1580s, "a festal day, appointed day of festive celebration," short for festival day (late 14c.), from Old French festival (adj.) "suitable for a feast; solemn, magnificent, joyful, happy," and directly from Medieval Latin festivalis "of a church holiday," from festum "festival, holiday" (see festivity). The English word returned to French 19c. in certain specialized senses.


a. Pertaining to a feast or feast-day. (Now only as the noun used attributively.) n. 1 An event or community gathering, usually staged by a local community, which centers on some theme, sometimes on some unique aspect of the community. 2 In mythology, a set of celebrations in the honour of a god.

  1. n. a day or period of time set aside for feasting and celebration

  2. an organized series of acts and performances (usually in one place); "a drama festival" [syn: fete]


A festival is an event ordinarily celebrated by a community and centering on some characteristic aspect of that community and its religion or traditions, often marked as a local or national holiday, mela, or eid. Next to religion and folklore, a significant origin is agricultural. Food is such a vital resource that many festivals are associated with harvest time. Religious commemoration and thanksgiving for good harvests are blended in events that take place in autumn, such as Halloween in the northern hemisphere and Easter in the southern.

Festivals often serve to fulfill specific communal purposes, especially in regard to commemoration or thanksgiving. The celebrations offer a sense of belonging for religious, social, or geographical groups, contributing to group cohesiveness. They may also provide entertainment, which was particularly important to local communities before the advent of mass-produced entertainment. Festivals that focus on cultural or ethnic topics also seek to inform community members of their traditions; the involvement of elders sharing stories and experience provides a means for unity among families.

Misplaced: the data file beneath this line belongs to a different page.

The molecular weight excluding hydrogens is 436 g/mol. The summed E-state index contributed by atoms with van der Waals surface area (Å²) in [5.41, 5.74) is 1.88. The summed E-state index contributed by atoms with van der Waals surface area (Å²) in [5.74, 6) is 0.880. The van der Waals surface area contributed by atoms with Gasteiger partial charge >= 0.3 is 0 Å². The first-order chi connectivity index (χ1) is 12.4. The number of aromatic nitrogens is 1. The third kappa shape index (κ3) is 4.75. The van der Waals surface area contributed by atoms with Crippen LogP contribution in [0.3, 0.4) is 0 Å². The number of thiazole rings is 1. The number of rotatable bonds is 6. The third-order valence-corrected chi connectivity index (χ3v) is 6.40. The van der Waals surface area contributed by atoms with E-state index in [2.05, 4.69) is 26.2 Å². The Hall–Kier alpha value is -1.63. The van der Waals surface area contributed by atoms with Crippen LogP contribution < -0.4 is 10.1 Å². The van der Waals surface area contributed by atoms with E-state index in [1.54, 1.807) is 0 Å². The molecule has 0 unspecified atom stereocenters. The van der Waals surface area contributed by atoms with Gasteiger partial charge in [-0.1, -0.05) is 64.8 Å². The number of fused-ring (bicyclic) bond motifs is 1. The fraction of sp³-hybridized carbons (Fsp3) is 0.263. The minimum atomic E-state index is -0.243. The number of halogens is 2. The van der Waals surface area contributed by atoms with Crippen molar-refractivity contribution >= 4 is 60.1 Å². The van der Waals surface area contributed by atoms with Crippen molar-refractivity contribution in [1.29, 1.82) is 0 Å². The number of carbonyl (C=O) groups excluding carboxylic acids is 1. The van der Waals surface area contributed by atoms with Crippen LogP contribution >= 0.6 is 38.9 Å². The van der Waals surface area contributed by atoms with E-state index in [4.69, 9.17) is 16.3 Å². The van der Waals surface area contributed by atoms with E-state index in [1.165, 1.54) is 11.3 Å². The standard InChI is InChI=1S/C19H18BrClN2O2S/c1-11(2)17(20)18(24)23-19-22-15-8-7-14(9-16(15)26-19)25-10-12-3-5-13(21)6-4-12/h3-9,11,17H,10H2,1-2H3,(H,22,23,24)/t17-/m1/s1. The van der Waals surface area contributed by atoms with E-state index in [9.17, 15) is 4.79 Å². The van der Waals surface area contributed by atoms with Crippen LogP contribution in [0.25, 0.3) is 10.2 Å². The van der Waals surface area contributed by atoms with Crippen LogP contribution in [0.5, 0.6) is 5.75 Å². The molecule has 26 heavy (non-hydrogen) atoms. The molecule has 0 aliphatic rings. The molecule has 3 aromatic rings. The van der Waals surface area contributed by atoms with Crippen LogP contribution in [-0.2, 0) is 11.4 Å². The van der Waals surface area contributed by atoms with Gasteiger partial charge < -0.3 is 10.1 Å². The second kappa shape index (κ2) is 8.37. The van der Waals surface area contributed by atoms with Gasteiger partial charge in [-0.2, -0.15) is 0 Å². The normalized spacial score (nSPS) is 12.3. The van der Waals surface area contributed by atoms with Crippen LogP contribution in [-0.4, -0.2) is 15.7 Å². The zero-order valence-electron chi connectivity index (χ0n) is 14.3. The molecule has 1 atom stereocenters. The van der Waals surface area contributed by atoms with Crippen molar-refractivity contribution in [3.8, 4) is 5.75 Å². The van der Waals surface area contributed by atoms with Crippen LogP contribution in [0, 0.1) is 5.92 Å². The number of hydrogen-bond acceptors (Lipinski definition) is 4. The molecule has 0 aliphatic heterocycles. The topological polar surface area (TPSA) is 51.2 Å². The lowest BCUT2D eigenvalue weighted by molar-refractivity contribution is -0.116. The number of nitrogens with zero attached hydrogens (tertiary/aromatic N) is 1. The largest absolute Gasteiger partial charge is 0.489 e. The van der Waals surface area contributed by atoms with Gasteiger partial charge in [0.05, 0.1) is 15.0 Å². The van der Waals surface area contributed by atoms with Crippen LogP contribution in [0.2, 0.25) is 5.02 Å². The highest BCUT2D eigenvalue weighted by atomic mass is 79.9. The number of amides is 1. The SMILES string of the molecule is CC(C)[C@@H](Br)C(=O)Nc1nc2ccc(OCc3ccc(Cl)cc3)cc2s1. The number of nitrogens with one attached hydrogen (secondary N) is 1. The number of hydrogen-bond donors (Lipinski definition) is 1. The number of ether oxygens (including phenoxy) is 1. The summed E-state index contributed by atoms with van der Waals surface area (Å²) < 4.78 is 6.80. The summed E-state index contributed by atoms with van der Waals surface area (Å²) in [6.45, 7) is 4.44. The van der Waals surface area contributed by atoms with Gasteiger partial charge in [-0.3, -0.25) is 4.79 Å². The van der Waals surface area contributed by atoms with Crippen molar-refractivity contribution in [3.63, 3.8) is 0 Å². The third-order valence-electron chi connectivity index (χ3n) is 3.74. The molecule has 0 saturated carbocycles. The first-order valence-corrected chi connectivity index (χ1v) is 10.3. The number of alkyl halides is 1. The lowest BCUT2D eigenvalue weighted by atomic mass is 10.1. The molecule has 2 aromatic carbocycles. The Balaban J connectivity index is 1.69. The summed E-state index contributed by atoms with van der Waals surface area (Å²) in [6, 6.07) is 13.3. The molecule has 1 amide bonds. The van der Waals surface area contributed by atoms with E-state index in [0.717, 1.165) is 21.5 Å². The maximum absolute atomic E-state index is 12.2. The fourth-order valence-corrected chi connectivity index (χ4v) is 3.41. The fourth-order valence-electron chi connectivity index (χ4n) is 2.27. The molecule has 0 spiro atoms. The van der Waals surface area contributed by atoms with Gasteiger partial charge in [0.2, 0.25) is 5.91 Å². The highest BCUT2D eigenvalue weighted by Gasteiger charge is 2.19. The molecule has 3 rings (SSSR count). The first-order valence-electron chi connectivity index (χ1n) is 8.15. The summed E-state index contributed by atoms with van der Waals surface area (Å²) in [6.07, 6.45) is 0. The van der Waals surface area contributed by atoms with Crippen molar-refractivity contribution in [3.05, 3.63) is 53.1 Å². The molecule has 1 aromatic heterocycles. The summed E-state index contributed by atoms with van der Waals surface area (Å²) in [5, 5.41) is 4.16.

In Ancient Greece and Rome, festivals such as the Saturnalia were closely associated with social organisation and political processes as well as religion. In modern times, festivals may be attended by strangers such as tourists, who are attracted to some of the more eccentric or historical ones.

Festival (Santana album)

Festivál is a 1977 album from Santana. It was their eighth studio album. It peaked number twenty seven in the Billboard 200 chart and number twenty nine in the R&B Albums chart.

Festival (2005 film)

Festival is a 2005 British black comedy film about a number of people at the Edinburgh Festival Fringe directed by Annie Griffin. The general shots of the festival were filmed during the 2004 event.

Festival (disambiguation)

A festival is a celebratory event, usually centered on a theme.

It may also refer to:

Festival (Kenan Doğulu album)

Festival is an album by the Turkish musician Kenan Doğulu. It reached commercial success in Turkey thanks to its hit single Çakkıdı (Kral TV Top 20's #1 in September 3, 2006).

Festival (Anglicanism)

A Festival is a type of observance in the Churches of the Anglican Communion, considered to be less significant than a Principal Feast or Principal Holy Day, but more significant than a Lesser Festival or Commemoration. In Common Worship each Festival is provided with a collect and an indication of liturgical colour.

Festival (1996 film)

Festival ( 축제 - Chukje) is a 1996 South Korean drama film directed by Im Kwon-taek, and based on the novel of the same title by Lee Cheong-jun.

Festival (Jon Oliva's Pain album)

Festival is the fourth release by the band Jon Oliva's Pain. Released in February 2010 in Europe, it peaked at #87 in the German MRC Radio Charts.

The record continues in using the works of the late Criss Oliva, the younger brother of the band's founder, Jon, like the two previous JOP albums. The track "Living on the Edge" is a reworking of a Savatage track that featured on bootleg records of the band.

Festival (Lee Ritenour album)

Festival is an album by American guitarist Lee Ritenour released in 1988, recorded for the GRP label. Festival is a collaboration of New York/LA Jazz musicians and Brazilian musicians. The album reached number three on the Billboard Contemporary Jazz chart.